At last week’s British New Testament Conference, Richard Goode, of Newman University in Birmingham, explored the question in one of the short paper sessions. It was a great presentation, a model of clarity and with lots of slides of goats—and who could resist a paper exploring Jesus’ ‘apparent antipathy towards goats’?
Richard began by noting the importance of mixed sheep/goat herds in the near east. This is reflected in some of the OT narratives (such as Gen 32.13–15) where herds are a sign of wealth and power. In richer pasture further west in the Mediterranean, the land is good enough to support single-species herds. But further east, where the grazing land is scrubbier, then mixed herds are essential, since the goats can graze the harder ground.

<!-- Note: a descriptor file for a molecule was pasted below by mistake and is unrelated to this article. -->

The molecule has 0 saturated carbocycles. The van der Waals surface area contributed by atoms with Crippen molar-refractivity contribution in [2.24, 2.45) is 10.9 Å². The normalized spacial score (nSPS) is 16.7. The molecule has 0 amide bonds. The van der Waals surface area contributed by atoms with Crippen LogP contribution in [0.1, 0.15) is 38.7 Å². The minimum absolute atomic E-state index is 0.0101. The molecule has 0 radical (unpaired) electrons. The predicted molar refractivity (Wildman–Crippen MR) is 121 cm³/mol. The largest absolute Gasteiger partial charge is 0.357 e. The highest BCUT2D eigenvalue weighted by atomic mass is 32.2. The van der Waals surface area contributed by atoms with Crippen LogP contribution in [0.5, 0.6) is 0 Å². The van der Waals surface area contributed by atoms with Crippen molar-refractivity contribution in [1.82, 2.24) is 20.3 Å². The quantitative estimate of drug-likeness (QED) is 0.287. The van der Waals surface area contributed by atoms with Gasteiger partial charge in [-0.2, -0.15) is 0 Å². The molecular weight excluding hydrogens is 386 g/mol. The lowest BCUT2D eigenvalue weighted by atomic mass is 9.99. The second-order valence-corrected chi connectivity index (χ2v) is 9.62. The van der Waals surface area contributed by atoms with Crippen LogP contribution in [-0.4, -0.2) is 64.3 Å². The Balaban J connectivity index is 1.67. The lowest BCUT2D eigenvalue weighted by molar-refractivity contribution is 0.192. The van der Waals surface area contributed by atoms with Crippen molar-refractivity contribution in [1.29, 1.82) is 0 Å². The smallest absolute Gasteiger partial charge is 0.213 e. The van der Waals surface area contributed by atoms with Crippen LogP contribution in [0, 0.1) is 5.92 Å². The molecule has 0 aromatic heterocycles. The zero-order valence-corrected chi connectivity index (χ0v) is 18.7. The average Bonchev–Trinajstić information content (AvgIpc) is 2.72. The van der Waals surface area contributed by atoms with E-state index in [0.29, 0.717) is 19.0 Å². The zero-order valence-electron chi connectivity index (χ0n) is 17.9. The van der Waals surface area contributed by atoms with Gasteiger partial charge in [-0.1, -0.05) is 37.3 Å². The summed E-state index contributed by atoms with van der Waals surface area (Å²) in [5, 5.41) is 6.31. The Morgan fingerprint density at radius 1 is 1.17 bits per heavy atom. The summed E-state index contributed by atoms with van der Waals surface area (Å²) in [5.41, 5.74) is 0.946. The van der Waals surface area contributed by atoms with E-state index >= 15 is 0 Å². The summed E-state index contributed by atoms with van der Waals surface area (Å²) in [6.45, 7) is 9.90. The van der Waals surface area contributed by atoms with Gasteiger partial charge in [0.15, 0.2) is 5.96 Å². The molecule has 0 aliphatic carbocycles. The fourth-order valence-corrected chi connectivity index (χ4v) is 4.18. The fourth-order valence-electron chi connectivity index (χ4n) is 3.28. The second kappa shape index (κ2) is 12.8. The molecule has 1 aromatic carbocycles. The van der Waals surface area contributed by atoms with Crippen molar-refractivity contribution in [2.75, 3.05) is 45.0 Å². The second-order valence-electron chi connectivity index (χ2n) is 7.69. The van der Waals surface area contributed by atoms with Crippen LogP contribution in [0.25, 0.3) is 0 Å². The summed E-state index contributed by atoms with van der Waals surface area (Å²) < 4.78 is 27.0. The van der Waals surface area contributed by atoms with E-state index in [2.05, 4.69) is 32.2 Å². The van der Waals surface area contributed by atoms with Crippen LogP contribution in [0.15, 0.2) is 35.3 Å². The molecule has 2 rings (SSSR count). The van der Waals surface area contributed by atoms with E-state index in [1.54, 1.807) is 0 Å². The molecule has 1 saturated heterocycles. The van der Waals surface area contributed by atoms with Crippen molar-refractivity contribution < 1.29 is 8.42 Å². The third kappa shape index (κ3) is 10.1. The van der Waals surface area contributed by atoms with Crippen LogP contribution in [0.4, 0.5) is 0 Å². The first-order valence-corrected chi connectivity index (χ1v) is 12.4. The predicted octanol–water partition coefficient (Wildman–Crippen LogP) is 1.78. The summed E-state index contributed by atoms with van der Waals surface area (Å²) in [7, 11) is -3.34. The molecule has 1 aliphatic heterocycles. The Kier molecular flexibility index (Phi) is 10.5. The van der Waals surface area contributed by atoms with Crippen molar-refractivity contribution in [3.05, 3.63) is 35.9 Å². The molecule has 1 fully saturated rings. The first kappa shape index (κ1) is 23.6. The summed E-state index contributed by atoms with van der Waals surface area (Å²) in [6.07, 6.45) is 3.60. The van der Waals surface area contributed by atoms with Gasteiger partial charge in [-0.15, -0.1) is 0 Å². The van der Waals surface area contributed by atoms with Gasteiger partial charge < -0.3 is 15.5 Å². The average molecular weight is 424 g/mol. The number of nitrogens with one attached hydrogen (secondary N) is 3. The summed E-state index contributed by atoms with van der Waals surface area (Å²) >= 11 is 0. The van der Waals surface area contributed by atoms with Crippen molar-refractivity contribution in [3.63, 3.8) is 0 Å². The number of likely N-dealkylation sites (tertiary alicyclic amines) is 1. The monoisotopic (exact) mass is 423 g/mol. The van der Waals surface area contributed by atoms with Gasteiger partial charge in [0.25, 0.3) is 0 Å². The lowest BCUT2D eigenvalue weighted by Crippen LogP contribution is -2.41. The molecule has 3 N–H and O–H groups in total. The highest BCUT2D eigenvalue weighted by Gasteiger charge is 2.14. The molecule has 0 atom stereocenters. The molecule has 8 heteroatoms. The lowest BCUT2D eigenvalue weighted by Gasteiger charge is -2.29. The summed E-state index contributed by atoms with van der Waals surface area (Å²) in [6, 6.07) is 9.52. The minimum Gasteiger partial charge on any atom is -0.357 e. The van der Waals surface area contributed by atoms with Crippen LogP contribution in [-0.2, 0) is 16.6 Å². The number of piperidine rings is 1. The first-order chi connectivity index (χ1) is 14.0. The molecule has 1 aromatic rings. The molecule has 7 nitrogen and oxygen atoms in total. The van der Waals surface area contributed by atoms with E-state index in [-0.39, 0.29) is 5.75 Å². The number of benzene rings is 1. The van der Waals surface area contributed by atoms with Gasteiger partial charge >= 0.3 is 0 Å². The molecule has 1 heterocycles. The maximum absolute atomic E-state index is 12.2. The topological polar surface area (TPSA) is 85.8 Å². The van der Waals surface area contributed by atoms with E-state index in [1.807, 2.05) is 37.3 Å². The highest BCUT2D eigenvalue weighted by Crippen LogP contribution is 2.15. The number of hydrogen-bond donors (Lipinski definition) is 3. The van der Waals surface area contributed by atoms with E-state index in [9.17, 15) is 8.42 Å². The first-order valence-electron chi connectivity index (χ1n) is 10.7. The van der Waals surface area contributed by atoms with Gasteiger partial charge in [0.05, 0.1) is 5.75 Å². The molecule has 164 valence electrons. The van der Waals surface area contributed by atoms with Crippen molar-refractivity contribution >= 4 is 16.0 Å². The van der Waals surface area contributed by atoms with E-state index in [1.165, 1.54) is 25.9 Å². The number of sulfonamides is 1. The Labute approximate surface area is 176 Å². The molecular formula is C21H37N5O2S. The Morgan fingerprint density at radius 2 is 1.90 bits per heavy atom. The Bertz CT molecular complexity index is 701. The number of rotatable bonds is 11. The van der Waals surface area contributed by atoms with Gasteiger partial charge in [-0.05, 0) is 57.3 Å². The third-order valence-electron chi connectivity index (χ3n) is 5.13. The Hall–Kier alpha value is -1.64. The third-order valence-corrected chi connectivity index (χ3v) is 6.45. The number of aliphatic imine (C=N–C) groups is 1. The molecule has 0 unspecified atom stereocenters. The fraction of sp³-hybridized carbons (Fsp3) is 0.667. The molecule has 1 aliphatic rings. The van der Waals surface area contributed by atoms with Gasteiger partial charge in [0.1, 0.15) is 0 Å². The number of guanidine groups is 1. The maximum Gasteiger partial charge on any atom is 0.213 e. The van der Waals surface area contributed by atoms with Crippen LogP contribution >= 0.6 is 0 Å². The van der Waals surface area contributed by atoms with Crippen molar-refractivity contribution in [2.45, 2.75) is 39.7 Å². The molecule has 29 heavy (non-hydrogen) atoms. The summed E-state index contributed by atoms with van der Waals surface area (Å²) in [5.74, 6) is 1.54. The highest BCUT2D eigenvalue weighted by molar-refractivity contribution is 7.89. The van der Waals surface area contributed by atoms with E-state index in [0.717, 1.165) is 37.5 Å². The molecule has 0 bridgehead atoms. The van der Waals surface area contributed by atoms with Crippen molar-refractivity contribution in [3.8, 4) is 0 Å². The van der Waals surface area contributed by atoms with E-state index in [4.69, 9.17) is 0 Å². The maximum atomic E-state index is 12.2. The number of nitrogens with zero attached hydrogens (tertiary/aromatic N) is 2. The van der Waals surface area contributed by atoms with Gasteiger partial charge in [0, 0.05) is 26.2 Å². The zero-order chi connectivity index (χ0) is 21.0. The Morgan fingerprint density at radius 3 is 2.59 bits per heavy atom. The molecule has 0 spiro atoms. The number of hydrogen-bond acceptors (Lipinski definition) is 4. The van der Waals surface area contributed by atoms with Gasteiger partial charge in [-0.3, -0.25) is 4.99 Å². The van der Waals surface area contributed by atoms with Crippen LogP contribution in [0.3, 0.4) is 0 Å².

Herding mixed-flocks in resource-poor areas is advantageous. The goat’s non-selective diet and ability to independently forage harsher, scrubbier locations complements the sheep’s requirement to graze more grass-rich habitats, thereby efficiently exploiting different portions of the same pasture. More importantly, mixed-herding not only ensures optimal pasture use, but also preserves precious ecological resources. Too many of either species in a flock (sheep or goat) could mean the depletion and possible destruction of pasturage (which would normally be shared with other herders) or an inability to access adequate resources for flock survival. A careless shepherd was not only putting their own livelihood at risk but the livelihoods of neighbouring herders too. Consequently maintaining the right balance between goats and sheep was essential for the preservation of pasturage and the flock. Sasson observes that mixed-herding also has an economic rationale: A herd of around 2:3 goats and sheep ensured satisfactory wool production while maintaining herd security. Zooarchaeological data suggests that the goat-sheep ratio within ancient Israel could be as high as 8:2, although more typically it would be between 1:1 or 1:3.